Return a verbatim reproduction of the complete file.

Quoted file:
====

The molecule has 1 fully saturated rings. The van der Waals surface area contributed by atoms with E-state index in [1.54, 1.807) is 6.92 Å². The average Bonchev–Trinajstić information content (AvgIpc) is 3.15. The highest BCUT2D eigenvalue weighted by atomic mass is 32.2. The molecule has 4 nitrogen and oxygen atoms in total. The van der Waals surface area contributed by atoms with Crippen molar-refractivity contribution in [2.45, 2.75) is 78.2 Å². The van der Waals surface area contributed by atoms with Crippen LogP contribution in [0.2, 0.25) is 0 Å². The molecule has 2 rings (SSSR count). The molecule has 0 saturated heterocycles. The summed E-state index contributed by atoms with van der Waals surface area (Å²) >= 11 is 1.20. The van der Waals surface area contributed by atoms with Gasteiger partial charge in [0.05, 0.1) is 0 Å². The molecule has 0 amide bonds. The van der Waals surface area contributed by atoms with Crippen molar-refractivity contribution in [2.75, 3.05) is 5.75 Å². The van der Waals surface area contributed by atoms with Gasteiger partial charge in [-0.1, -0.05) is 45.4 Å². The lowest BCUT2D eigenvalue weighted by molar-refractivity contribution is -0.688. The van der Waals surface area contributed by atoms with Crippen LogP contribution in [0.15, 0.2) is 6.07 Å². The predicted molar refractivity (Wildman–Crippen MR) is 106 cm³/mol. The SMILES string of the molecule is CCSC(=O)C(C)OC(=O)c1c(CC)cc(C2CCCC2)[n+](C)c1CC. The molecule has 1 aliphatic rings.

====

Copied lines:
The molecule has 1 fully saturated rings. The van der Waals surface area contributed by atoms with E-state index in [1.54, 1.807) is 6.92 Å². The average Bonchev–Trinajstić information content (AvgIpc) is 3.15. The highest BCUT2D eigenvalue weighted by atomic mass is 32.2. The molecule has 4 nitrogen and oxygen atoms in total. The van der Waals surface area contributed by atoms with Crippen molar-refractivity contribution in [2.45, 2.75) is 78.2 Å². The van der Waals surface area contributed by atoms with Crippen LogP contribution in [0.2, 0.25) is 0 Å². The molecule has 2 rings (SSSR count). The molecule has 0 saturated heterocycles. The summed E-state index contributed by atoms with van der Waals surface area (Å²) >= 11 is 1.20. The van der Waals surface area contributed by atoms with Gasteiger partial charge in [0.05, 0.1) is 0 Å². The molecule has 0 amide bonds. The van der Waals surface area contributed by atoms with Crippen molar-refractivity contribution in [2.75, 3.05) is 5.75 Å². The van der Waals surface area contributed by atoms with Gasteiger partial charge in [-0.1, -0.05) is 45.4 Å². The lowest BCUT2D eigenvalue weighted by molar-refractivity contribution is -0.688. The van der Waals surface area contributed by atoms with Crippen LogP contribution in [0.15, 0.2) is 6.07 Å². The predicted molar refractivity (Wildman–Crippen MR) is 106 cm³/mol. The SMILES string of the molecule is CCSC(=O)C(C)OC(=O)c1c(CC)cc(C2CCCC2)[n+](C)c1CC. The molecule has 1 aliphatic rings.